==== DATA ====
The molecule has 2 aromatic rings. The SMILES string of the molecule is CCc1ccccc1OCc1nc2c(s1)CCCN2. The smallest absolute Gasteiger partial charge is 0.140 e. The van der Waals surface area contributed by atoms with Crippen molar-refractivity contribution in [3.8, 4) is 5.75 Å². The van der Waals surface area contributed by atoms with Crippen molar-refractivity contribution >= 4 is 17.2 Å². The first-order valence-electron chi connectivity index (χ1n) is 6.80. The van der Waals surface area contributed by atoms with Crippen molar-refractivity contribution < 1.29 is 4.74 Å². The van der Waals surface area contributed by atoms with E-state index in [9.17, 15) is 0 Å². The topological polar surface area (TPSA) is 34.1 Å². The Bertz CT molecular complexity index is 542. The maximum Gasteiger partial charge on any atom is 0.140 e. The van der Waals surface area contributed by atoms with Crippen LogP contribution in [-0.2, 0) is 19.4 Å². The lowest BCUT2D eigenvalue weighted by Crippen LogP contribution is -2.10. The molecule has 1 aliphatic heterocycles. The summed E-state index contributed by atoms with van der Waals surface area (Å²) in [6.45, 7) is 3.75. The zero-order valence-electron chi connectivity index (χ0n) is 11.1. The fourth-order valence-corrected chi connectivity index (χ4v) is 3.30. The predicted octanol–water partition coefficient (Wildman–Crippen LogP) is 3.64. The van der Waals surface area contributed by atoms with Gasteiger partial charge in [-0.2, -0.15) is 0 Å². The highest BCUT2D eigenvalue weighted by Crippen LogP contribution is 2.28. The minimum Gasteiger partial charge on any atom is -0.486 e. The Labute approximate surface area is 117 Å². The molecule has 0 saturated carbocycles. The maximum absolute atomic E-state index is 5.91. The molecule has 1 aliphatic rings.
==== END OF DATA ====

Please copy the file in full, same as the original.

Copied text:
The molecule has 2 aromatic rings. The SMILES string of the molecule is CCc1ccccc1OCc1nc2c(s1)CCCN2. The smallest absolute Gasteiger partial charge is 0.140 e. The van der Waals surface area contributed by atoms with Crippen molar-refractivity contribution in [3.8, 4) is 5.75 Å². The van der Waals surface area contributed by atoms with Crippen molar-refractivity contribution >= 4 is 17.2 Å². The first-order valence-electron chi connectivity index (χ1n) is 6.80. The van der Waals surface area contributed by atoms with Crippen molar-refractivity contribution < 1.29 is 4.74 Å². The van der Waals surface area contributed by atoms with E-state index in [9.17, 15) is 0 Å². The topological polar surface area (TPSA) is 34.1 Å². The Bertz CT molecular complexity index is 542. The maximum Gasteiger partial charge on any atom is 0.140 e. The van der Waals surface area contributed by atoms with Crippen LogP contribution in [-0.2, 0) is 19.4 Å². The lowest BCUT2D eigenvalue weighted by Crippen LogP contribution is -2.10. The molecule has 1 aliphatic heterocycles. The summed E-state index contributed by atoms with van der Waals surface area (Å²) in [6.45, 7) is 3.75. The zero-order valence-electron chi connectivity index (χ0n) is 11.1. The fourth-order valence-corrected chi connectivity index (χ4v) is 3.30. The predicted octanol–water partition coefficient (Wildman–Crippen LogP) is 3.64. The van der Waals surface area contributed by atoms with Gasteiger partial charge in [-0.2, -0.15) is 0 Å². The highest BCUT2D eigenvalue weighted by Crippen LogP contribution is 2.28. The minimum Gasteiger partial charge on any atom is -0.486 e. The Labute approximate surface area is 117 Å². The molecule has 0 saturated carbocycles. The maximum absolute atomic E-state index is 5.91. The molecule has 1 aliphatic rings.